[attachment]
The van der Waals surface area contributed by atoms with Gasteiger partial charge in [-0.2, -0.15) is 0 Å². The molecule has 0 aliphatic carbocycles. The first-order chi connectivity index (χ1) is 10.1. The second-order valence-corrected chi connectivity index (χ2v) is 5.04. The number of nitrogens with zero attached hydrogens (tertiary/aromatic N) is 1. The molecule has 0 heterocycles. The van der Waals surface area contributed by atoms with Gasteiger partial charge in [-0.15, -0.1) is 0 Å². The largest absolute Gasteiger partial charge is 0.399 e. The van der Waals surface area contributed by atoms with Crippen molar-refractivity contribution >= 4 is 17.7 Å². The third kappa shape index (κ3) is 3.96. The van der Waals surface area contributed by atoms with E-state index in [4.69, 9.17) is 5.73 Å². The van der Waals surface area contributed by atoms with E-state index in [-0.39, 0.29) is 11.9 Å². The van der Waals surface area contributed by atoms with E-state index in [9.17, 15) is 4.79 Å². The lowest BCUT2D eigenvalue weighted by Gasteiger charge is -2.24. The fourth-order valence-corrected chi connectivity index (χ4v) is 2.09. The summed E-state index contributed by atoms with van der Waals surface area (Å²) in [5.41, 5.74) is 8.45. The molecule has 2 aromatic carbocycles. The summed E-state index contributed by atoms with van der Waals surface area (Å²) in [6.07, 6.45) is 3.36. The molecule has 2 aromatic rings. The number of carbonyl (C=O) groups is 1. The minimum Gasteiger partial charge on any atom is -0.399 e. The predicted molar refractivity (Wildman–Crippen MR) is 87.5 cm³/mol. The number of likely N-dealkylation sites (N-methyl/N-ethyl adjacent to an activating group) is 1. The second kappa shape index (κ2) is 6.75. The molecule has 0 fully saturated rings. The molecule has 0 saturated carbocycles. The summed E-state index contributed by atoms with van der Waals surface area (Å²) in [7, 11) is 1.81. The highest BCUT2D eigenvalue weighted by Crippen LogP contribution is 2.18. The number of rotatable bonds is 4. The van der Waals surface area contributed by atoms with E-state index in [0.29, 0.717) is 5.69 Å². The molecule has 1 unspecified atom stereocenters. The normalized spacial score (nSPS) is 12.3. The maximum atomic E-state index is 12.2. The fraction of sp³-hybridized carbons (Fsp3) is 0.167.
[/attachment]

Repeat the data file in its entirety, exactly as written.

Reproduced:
The van der Waals surface area contributed by atoms with Gasteiger partial charge in [-0.2, -0.15) is 0 Å². The molecule has 0 aliphatic carbocycles. The first-order chi connectivity index (χ1) is 10.1. The second-order valence-corrected chi connectivity index (χ2v) is 5.04. The number of nitrogens with zero attached hydrogens (tertiary/aromatic N) is 1. The molecule has 0 heterocycles. The van der Waals surface area contributed by atoms with Gasteiger partial charge in [-0.15, -0.1) is 0 Å². The largest absolute Gasteiger partial charge is 0.399 e. The van der Waals surface area contributed by atoms with Crippen molar-refractivity contribution >= 4 is 17.7 Å². The third kappa shape index (κ3) is 3.96. The van der Waals surface area contributed by atoms with E-state index in [4.69, 9.17) is 5.73 Å². The van der Waals surface area contributed by atoms with E-state index in [-0.39, 0.29) is 11.9 Å². The van der Waals surface area contributed by atoms with E-state index in [9.17, 15) is 4.79 Å². The lowest BCUT2D eigenvalue weighted by Gasteiger charge is -2.24. The fourth-order valence-corrected chi connectivity index (χ4v) is 2.09. The summed E-state index contributed by atoms with van der Waals surface area (Å²) in [5.41, 5.74) is 8.45. The molecule has 2 aromatic carbocycles. The summed E-state index contributed by atoms with van der Waals surface area (Å²) in [6.07, 6.45) is 3.36. The molecule has 2 aromatic rings. The number of carbonyl (C=O) groups is 1. The minimum Gasteiger partial charge on any atom is -0.399 e. The predicted molar refractivity (Wildman–Crippen MR) is 87.5 cm³/mol. The number of likely N-dealkylation sites (N-methyl/N-ethyl adjacent to an activating group) is 1. The second kappa shape index (κ2) is 6.75. The molecule has 0 fully saturated rings. The molecule has 0 saturated carbocycles. The summed E-state index contributed by atoms with van der Waals surface area (Å²) in [7, 11) is 1.81. The highest BCUT2D eigenvalue weighted by Crippen LogP contribution is 2.18. The number of rotatable bonds is 4. The van der Waals surface area contributed by atoms with E-state index in [0.29, 0.717) is 5.69 Å². The molecule has 1 unspecified atom stereocenters. The normalized spacial score (nSPS) is 12.3. The maximum atomic E-state index is 12.2. The fraction of sp³-hybridized carbons (Fsp3) is 0.167.